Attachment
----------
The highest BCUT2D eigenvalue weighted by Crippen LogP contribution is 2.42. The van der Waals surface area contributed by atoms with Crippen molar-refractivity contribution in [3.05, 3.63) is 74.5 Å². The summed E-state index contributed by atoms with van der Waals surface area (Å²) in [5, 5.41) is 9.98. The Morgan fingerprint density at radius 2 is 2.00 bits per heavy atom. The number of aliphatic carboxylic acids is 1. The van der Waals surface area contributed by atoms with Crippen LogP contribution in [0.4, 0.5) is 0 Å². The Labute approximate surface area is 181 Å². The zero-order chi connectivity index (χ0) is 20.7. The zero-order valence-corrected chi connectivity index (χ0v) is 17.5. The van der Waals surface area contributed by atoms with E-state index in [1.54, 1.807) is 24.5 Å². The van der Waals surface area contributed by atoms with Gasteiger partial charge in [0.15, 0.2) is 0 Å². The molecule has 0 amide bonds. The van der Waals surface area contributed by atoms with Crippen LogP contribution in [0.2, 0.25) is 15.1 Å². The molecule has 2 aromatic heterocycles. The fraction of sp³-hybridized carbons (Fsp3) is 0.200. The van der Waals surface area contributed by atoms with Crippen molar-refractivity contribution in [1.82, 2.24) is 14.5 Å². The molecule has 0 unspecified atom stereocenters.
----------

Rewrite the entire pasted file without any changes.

The highest BCUT2D eigenvalue weighted by Crippen LogP contribution is 2.42. The van der Waals surface area contributed by atoms with Crippen molar-refractivity contribution in [3.05, 3.63) is 74.5 Å². The summed E-state index contributed by atoms with van der Waals surface area (Å²) in [5, 5.41) is 9.98. The Morgan fingerprint density at radius 2 is 2.00 bits per heavy atom. The number of aliphatic carboxylic acids is 1. The van der Waals surface area contributed by atoms with Crippen LogP contribution in [0.4, 0.5) is 0 Å². The Labute approximate surface area is 181 Å². The zero-order chi connectivity index (χ0) is 20.7. The zero-order valence-corrected chi connectivity index (χ0v) is 17.5. The van der Waals surface area contributed by atoms with E-state index in [1.54, 1.807) is 24.5 Å². The van der Waals surface area contributed by atoms with Gasteiger partial charge in [0.15, 0.2) is 0 Å². The molecule has 0 amide bonds. The van der Waals surface area contributed by atoms with Crippen LogP contribution in [0.2, 0.25) is 15.1 Å². The molecule has 2 aromatic heterocycles. The fraction of sp³-hybridized carbons (Fsp3) is 0.200. The van der Waals surface area contributed by atoms with Crippen molar-refractivity contribution in [1.82, 2.24) is 14.5 Å². The molecule has 0 unspecified atom stereocenters.